To text your search to Google SMS, simple enter the search feature and then what you are searching for, like:

weather pennington, nj
score Yankees
movies 08540
price blackberry curve 8310

Cool, right? And for those of you wondering how much faster it is to text a search versus browsing the mobile web, here’s a quick test on my Blackberry Curve 8310. I’ll look up the price of a Canon Powershot G9:

Browsing the Mobile Web:
Loading browser…
Finding Google….
Waiting for data…
SERP returned…
Checking listings….
Finding solid listing and price for G9
Total Time: 1:25

Using Google SMS:
Texting “price canon powershot g9” to 46653
Price returned via SMS in 8 seconds
Total Time: 16 seconds

Convinced this is a smart way to go? :)

Why this is important to you as a marketer…
Because you don’t have to be Google to achieve the same results for your customers and potential customers. You can do this for your business. Think about it…you can use text messaging to quickly answer questions, no matter what line business you are in. And, the more answers you provide, the more customers and prospective customers you can make happy. The more people you make happy, the more they will talk about your business (can you say WOM)? The more they talk about you, the more business you can acquire. The more business you can gain, the more money you can generate. Do I need to keep going here?

Some SMS marketing examples:
Let’s say you run an accounting firm targeting small businesses and you want utilize SMS marketing. Maybe you can answer basic accounting questions that you know small businesses always have via your short code. i.e. text “FICA” or “1099” to {your short code here}. Help enough small businesses and maybe you build new relationships along with new clients. Do you own a car dealership? Maybe you can answer questions about pricing or features for the latest models. Are you an electronics retailer? Maybe you’ll answer top product questions. i.e. text “SPECS for IPOD Nano” to {enter your short code here}. Again, the possibilities are endless. I explained some other uses for short codes in my last post, but I’m just focusing on the search and answer model here… Do you own a chain of weight loss centers? Provide the number of calories for various products or meals. i.e. text “calories slice of pizza” to {enter your short code here}. You get the idea!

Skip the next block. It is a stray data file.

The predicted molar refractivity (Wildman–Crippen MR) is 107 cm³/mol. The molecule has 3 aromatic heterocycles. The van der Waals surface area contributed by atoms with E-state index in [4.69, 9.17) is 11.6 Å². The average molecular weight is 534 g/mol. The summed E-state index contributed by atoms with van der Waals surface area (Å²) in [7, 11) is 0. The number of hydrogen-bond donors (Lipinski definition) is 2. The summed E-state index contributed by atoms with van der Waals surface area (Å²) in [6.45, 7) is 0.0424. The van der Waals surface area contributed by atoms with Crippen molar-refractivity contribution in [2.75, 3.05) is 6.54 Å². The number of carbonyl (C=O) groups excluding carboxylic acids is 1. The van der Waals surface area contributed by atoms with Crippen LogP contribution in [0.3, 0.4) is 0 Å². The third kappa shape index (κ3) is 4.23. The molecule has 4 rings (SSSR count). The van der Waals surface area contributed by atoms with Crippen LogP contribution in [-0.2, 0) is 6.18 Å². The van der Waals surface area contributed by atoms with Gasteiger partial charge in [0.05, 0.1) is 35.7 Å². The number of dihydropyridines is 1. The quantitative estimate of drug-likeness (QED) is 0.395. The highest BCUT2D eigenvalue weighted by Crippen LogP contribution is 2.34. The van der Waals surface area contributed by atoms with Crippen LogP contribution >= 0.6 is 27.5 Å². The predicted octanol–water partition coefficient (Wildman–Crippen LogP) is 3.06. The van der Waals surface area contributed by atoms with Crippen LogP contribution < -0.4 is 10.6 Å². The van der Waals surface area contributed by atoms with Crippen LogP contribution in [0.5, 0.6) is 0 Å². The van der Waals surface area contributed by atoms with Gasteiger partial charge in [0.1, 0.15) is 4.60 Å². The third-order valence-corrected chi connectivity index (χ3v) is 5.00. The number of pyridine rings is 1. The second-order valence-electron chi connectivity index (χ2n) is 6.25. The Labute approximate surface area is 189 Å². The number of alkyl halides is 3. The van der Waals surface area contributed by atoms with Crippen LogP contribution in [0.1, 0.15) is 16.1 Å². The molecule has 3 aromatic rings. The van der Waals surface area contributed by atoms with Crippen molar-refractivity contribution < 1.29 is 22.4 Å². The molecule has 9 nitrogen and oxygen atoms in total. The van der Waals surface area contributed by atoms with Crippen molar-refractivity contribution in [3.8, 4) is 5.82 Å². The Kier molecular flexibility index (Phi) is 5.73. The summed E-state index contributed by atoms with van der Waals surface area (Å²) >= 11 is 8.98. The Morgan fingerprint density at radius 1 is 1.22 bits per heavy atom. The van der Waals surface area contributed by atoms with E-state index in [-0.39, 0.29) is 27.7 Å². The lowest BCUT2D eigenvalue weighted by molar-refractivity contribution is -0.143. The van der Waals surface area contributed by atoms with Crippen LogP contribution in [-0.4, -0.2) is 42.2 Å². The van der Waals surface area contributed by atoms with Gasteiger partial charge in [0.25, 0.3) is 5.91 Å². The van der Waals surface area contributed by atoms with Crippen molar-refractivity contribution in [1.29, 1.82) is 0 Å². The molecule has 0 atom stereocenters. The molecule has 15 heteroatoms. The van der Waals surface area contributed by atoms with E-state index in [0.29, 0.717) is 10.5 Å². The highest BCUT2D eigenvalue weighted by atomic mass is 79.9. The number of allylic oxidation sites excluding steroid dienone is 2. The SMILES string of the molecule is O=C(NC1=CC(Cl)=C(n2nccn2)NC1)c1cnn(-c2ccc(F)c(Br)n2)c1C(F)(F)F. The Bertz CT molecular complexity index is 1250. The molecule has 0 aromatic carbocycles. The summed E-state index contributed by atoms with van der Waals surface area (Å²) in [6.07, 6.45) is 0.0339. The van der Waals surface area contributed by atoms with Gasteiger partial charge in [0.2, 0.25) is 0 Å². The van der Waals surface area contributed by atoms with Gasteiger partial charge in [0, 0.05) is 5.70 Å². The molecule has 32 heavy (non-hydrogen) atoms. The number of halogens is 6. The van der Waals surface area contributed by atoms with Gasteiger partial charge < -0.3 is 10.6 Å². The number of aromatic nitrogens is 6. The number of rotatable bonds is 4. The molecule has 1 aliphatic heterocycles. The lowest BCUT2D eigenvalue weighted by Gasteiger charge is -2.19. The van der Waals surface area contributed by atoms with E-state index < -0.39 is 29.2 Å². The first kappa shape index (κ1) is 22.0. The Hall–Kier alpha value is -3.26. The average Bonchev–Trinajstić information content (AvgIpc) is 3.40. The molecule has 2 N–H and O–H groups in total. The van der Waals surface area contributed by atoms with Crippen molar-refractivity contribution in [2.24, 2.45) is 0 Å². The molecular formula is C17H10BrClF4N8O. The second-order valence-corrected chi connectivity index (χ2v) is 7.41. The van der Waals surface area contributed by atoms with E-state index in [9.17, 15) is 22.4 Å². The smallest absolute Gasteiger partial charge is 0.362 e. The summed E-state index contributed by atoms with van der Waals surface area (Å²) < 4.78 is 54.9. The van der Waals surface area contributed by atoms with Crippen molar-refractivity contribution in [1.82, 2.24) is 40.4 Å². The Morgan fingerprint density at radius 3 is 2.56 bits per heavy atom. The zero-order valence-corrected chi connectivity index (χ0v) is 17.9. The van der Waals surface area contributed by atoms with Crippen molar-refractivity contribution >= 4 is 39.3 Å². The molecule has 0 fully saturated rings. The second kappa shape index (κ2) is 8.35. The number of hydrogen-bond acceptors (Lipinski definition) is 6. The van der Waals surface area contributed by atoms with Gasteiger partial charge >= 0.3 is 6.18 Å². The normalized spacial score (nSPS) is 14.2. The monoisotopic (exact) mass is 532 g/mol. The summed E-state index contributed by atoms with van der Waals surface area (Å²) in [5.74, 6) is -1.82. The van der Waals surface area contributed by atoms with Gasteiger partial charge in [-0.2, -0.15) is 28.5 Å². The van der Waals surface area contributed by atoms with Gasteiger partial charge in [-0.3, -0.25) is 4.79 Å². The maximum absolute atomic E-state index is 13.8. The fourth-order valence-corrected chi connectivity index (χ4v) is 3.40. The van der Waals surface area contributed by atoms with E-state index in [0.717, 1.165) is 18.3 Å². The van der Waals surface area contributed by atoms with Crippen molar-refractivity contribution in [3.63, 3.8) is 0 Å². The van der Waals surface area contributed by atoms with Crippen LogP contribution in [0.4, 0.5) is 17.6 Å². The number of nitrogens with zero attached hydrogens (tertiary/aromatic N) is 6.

Go ahead, stir up mobile marketing at your company!
I wanted to write this post to keep mobile on your mind after my last post… (Hey “Mobile on My Mind”… sounds like a new Carrie Underwood song…) I truly believe mobile marketing will be huge and it’s basically an untapped channel right now. Heck, there are short codes just waiting to be purchased…and you would be shocked to see how many big brands are not involved yet. It would be the equivalent of Coke not being interested in 10-15 years ago. BTW, I’ll beat you to the punch…Coke already owns the short code for COKE. They are on top of it! Are you? :)


PS Don’t forget to test out my short code…just text IMD to 23907 to sign up for mobile alerts when I update my blog. You can always opt out, but it’s a cool way to see how this works!

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Monday, March 03, 2008

SMS and Common Short Codes, Using Text Messaging for Mobile Marketing Campaigns

Using Short Codes for Mobile Marketing (SMS and Text Messaging)I’m sure some of you reading this blog post are asking, “What’s a short code?” I’m also sure many of you reading this blog post watch American Idol. What’s the connection? Well, at the end of the each performance and each show, Ryan Seacrest gives you a 4 digit code that you can use to text message your vote for your favorite contestant. For example, text “Vote” to 5706 to vote for Jane Smith. Well, 5706 is a short code. Although TV has made short codes famous in the US, it’s still not as popular as in other parts of the world. In my opinion, its popularity will begin to grow in the US, and sooner than later... Common Short Codes (CSC) are basically the domain names of the mobile age, yet many marketers still don’t know much about them, which is crazy, since Mobile Marketing will be an important element in your marketing mix in the near future. My hope is that after you read this post, you’ll agree that SMS can be used creatively to enhance your marketing campaigns. I’ll explain more about this later in the post.

Basic Information and Definitions About Mobile Messaging and Short Codes:

Let’s define SMS – It stands for Short Message Service and it enables you to send text messages on your mobile device. When you hear people talk about “text messaging” or “texting”, they are referring to SMS.

Let’s also define Common Short Code – A short numeric code of 5 or 6 numbers that can be used in place of a longer phone number for messaging. Since the codes are shorter, they are easier to remember and utilize, especially for marketing purposes. i.e. Text “Vote” to 5706 to cast your vote…